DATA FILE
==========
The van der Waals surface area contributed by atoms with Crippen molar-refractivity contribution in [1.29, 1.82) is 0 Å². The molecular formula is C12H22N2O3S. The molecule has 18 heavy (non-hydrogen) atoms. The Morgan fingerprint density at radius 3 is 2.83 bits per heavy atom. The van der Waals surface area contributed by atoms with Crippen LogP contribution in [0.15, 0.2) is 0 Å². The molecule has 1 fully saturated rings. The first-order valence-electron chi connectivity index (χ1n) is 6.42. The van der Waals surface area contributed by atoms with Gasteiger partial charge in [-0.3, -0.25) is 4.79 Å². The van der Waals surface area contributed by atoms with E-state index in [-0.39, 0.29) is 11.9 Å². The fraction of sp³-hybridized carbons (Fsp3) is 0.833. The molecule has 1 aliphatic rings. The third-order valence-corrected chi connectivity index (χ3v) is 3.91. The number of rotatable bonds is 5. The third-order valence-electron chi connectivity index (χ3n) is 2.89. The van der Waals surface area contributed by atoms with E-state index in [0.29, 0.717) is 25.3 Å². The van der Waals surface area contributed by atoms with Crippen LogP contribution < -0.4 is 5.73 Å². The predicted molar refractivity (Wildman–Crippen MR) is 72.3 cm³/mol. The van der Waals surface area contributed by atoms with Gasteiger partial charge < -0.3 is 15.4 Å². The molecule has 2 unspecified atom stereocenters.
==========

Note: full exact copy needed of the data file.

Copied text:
The van der Waals surface area contributed by atoms with Crippen molar-refractivity contribution in [1.29, 1.82) is 0 Å². The molecular formula is C12H22N2O3S. The molecule has 18 heavy (non-hydrogen) atoms. The Morgan fingerprint density at radius 3 is 2.83 bits per heavy atom. The van der Waals surface area contributed by atoms with Crippen LogP contribution in [0.15, 0.2) is 0 Å². The molecule has 1 fully saturated rings. The first-order valence-electron chi connectivity index (χ1n) is 6.42. The van der Waals surface area contributed by atoms with Gasteiger partial charge in [-0.3, -0.25) is 4.79 Å². The van der Waals surface area contributed by atoms with E-state index in [-0.39, 0.29) is 11.9 Å². The fraction of sp³-hybridized carbons (Fsp3) is 0.833. The molecule has 1 aliphatic rings. The third-order valence-corrected chi connectivity index (χ3v) is 3.91. The number of rotatable bonds is 5. The third-order valence-electron chi connectivity index (χ3n) is 2.89. The van der Waals surface area contributed by atoms with E-state index in [0.29, 0.717) is 25.3 Å². The van der Waals surface area contributed by atoms with Crippen LogP contribution < -0.4 is 5.73 Å². The predicted molar refractivity (Wildman–Crippen MR) is 72.3 cm³/mol. The van der Waals surface area contributed by atoms with Gasteiger partial charge < -0.3 is 15.4 Å². The molecule has 2 unspecified atom stereocenters.